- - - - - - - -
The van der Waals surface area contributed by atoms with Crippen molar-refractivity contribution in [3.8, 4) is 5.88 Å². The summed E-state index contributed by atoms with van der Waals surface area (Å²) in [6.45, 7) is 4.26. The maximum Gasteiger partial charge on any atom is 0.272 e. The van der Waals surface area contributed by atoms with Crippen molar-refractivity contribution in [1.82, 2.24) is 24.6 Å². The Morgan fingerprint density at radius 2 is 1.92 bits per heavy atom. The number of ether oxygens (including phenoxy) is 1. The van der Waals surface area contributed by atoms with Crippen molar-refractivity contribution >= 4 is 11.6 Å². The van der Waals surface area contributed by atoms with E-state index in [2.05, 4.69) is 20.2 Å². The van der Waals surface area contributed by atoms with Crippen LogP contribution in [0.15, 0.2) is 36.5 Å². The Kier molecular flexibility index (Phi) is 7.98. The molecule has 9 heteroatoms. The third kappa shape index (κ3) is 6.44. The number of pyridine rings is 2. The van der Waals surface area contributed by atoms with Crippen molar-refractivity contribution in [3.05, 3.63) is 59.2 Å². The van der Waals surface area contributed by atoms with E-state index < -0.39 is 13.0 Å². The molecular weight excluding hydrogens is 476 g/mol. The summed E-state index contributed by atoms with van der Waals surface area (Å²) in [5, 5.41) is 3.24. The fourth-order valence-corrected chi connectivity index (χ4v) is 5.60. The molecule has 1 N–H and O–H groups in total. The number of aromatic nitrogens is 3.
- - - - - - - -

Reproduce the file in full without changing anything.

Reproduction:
The van der Waals surface area contributed by atoms with Crippen molar-refractivity contribution in [3.8, 4) is 5.88 Å². The summed E-state index contributed by atoms with van der Waals surface area (Å²) in [6.45, 7) is 4.26. The maximum Gasteiger partial charge on any atom is 0.272 e. The van der Waals surface area contributed by atoms with Crippen molar-refractivity contribution in [1.82, 2.24) is 24.6 Å². The Morgan fingerprint density at radius 2 is 1.92 bits per heavy atom. The number of ether oxygens (including phenoxy) is 1. The van der Waals surface area contributed by atoms with Crippen molar-refractivity contribution >= 4 is 11.6 Å². The van der Waals surface area contributed by atoms with E-state index in [2.05, 4.69) is 20.2 Å². The van der Waals surface area contributed by atoms with Crippen LogP contribution in [0.15, 0.2) is 36.5 Å². The Kier molecular flexibility index (Phi) is 7.98. The molecule has 9 heteroatoms. The third kappa shape index (κ3) is 6.44. The number of pyridine rings is 2. The van der Waals surface area contributed by atoms with Crippen molar-refractivity contribution in [3.05, 3.63) is 59.2 Å². The van der Waals surface area contributed by atoms with E-state index < -0.39 is 13.0 Å². The molecular weight excluding hydrogens is 476 g/mol. The summed E-state index contributed by atoms with van der Waals surface area (Å²) in [5, 5.41) is 3.24. The fourth-order valence-corrected chi connectivity index (χ4v) is 5.60. The molecule has 1 N–H and O–H groups in total. The number of aromatic nitrogens is 3.